Thursday, 4 August 2016

Sex differences in spatial cognition: advancing the conversation

an article by Susan C. Levine, Alana Foley, Stella Lourenco, Stacy Ehrlich and Kristin Ratliff (University of Chicago, USA) published in Wiley Interdisciplinary Reviews: Cognitive Science Volume 7 Issue 2 (March/April 2016)


The existence of a sex difference in spatial thinking, notably on tasks involving mental rotation, has been a topic of considerable research and debate.

We review this literature, with a particular focus on the development of this sex difference, and consider four key questions:
  1. When does the sex difference emerge developmentally and does the magnitude of this difference change across development?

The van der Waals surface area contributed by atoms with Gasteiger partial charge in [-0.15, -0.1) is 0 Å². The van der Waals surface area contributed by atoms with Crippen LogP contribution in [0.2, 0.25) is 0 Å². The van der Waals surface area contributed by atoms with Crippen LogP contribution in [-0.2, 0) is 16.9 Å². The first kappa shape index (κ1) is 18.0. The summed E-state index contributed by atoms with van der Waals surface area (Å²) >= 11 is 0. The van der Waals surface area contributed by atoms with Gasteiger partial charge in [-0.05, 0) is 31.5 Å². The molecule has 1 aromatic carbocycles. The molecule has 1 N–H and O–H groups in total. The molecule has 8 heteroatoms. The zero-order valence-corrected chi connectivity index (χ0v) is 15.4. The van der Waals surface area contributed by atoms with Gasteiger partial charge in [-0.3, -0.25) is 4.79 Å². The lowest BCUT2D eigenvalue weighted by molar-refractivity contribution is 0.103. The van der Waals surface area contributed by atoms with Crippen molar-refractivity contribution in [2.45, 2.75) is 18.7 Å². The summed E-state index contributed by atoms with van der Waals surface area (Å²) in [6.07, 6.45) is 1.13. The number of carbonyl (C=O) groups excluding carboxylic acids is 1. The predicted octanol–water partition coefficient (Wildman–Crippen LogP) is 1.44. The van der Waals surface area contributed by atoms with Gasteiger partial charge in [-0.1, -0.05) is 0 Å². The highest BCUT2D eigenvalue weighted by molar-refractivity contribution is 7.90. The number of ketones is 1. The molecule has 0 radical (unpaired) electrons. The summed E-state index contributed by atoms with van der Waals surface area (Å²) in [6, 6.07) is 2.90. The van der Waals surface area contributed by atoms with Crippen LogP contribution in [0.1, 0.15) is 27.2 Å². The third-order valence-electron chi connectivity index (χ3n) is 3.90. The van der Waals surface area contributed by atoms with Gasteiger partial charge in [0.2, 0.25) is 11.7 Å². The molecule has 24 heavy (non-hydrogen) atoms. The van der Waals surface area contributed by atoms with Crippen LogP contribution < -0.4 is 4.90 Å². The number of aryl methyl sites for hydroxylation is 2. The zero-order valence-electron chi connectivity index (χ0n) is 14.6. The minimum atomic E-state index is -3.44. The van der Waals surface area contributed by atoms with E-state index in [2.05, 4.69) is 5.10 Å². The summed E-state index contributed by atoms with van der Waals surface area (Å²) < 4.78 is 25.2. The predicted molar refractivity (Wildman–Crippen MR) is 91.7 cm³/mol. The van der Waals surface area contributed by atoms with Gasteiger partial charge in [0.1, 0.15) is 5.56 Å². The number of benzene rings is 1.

2. What are the biological and environmental factors that contribute to sex differences in spatial skill and how might they interact?
  3. How malleable are spatial skills, and is the sex difference reduced as a result of training? and
  4. Does ‘spatializing’ the curriculum raise the level of spatial thinking in all students and hold promise for increasing and diversifying the STEM pipeline? 
Throughout the review, we consider promising avenues for future research.

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